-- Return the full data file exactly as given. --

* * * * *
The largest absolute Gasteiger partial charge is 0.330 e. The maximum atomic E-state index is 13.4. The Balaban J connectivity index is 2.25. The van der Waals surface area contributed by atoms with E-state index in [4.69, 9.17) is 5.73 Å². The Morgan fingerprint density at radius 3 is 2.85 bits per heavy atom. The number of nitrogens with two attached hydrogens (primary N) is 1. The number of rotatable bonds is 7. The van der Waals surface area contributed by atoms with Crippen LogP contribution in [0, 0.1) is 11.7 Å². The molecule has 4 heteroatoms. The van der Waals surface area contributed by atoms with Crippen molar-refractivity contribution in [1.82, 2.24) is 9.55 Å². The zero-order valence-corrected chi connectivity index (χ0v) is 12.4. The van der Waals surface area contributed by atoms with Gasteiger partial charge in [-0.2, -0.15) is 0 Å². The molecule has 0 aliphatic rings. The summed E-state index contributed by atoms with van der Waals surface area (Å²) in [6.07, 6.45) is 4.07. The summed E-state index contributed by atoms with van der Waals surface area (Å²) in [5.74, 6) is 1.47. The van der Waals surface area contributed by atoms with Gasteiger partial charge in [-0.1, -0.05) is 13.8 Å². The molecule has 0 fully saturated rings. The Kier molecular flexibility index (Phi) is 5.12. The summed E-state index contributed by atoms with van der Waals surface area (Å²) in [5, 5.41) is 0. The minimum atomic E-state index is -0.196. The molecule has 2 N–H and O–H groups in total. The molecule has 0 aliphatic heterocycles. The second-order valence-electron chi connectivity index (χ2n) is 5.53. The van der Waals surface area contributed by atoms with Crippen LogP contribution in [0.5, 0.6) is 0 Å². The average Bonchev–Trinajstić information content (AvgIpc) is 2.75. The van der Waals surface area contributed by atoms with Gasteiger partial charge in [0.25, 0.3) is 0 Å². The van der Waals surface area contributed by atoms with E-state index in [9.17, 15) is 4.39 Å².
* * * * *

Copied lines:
The largest absolute Gasteiger partial charge is 0.330 e. The maximum atomic E-state index is 13.4. The Balaban J connectivity index is 2.25. The van der Waals surface area contributed by atoms with E-state index in [4.69, 9.17) is 5.73 Å². The Morgan fingerprint density at radius 3 is 2.85 bits per heavy atom. The number of nitrogens with two attached hydrogens (primary N) is 1. The number of rotatable bonds is 7. The van der Waals surface area contributed by atoms with Crippen LogP contribution in [0, 0.1) is 11.7 Å². The molecule has 4 heteroatoms. The van der Waals surface area contributed by atoms with Crippen molar-refractivity contribution in [1.82, 2.24) is 9.55 Å². The zero-order valence-corrected chi connectivity index (χ0v) is 12.4. The van der Waals surface area contributed by atoms with Gasteiger partial charge in [-0.2, -0.15) is 0 Å². The molecule has 0 aliphatic rings. The summed E-state index contributed by atoms with van der Waals surface area (Å²) in [6.07, 6.45) is 4.07. The summed E-state index contributed by atoms with van der Waals surface area (Å²) in [5.74, 6) is 1.47. The van der Waals surface area contributed by atoms with Gasteiger partial charge in [-0.1, -0.05) is 13.8 Å². The molecule has 0 fully saturated rings. The Kier molecular flexibility index (Phi) is 5.12. The summed E-state index contributed by atoms with van der Waals surface area (Å²) in [5, 5.41) is 0. The minimum atomic E-state index is -0.196. The molecule has 2 N–H and O–H groups in total. The molecule has 0 aliphatic heterocycles. The second-order valence-electron chi connectivity index (χ2n) is 5.53. The van der Waals surface area contributed by atoms with Crippen LogP contribution in [0.5, 0.6) is 0 Å². The average Bonchev–Trinajstić information content (AvgIpc) is 2.75. The van der Waals surface area contributed by atoms with Gasteiger partial charge in [0.25, 0.3) is 0 Å². The van der Waals surface area contributed by atoms with E-state index in [9.17, 15) is 4.39 Å².